I’m stuck on a comment in Bill Maher’s closing commentary last week. He said something like, “In America, we can’t stop doing dumb stuff and we can’t start anything big and important.” Once a government program gets started, we can’t kill it after it has served its useful purpose. The health care (or immigration or tax or defense) debate seems to illustrate the other point—we can no longer initiate big programs with big goals. The stimulus bill may be an example to the contrary—we do some big stuff fast when we’re really scared.

Being interested in education and innovation, here’s a connection from my friend Rob Wuebker. “The Chronicle of Higher Education is running a series of articles on the competitiveness of US higher education versus Asia; see here and related links (may require subscription). See also earlier posts Meritocracy in China , Brainpower and Globalization. This describes the steps Tsinghua University took to recruit Turing Award winner Andrew Yao, going as far as effectively creating an entire department of theoretical computer science. (Interestingly, Yao first earned a PhD in physics before switching to computer science.)”

Andrew Chi-Chih Yao’s trajectory suggests a genius’s quick ascent to success. Born in Shanghai, he studied hard, earned two Ph.D.’s from American universities, and at age 35 was a professor of computer science at Stanford University. By 2000, when he received the A.M. Turing Award, one of the most prestigious prizes in his field, younger computer scientists were memorizing a principle bearing his name.

But when Tsinghua University invited him to return to China to lead a new, generously financed institute in 2004, he jumped at the opportunity. “I was very excited,” he recalls.

In creating the Institute for Theoretical Computer Science, Mr. Yao says, he had free rein from Tsinghua’s administrators to determine everything from research topics to personnel.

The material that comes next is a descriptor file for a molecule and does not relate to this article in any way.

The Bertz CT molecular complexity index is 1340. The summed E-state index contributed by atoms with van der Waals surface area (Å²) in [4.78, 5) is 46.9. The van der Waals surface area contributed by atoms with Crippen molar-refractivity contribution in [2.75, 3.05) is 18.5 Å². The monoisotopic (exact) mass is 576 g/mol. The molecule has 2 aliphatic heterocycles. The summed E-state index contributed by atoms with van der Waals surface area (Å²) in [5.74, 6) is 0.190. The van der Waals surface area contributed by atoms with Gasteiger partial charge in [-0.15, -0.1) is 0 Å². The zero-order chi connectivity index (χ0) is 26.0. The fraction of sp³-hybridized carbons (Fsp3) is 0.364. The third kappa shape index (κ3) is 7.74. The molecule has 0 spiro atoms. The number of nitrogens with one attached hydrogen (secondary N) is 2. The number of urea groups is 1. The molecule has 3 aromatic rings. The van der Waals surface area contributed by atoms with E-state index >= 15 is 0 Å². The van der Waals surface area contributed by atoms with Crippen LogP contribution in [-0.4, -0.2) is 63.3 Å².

Once in Beijing, he threw himself into the project, emerging with an institute that is today one of the university’s jewels and is increasingly known outside China.

The way Mr. Yao’s institute was created illustrates a central element of China’s higher-education strategy. When the government decides it wants to do something, it does it, and fast. (emphasis added)

Theoretical computer science—the abstract, intensely mathematical subfield that is Mr. Yao’s specialty—is poorly financed in the United States. It wasn’t originally a target area for China, either. But China has an approach different from that found in the United States: a desire to build outstanding institutions by attracting the leaders in a field—any field.

The repression of the Chinese people is disconcerting. But their ability to move fast is quickly producing improvements in education and infrastructure that will soon be hard to compete with. It’s odd that the US has been relegated to the role of lumbering giant while China is the nimble entrepreneurial country.

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Tom Vander Ark is author of Difference Making at the Heart of Learning, The Power of Place, Better Together, Smart Parents, Smart Cities and Getting Smart. He is co-founder of Getting Smart and serves on the boards of Education Board Partners, 4.0 Schools, Digital Learning Institute, Latinx Education Collaborative, Mastery Transcript Consortium and eduInnovation. Follow Tom on Twitter, @tvanderark.


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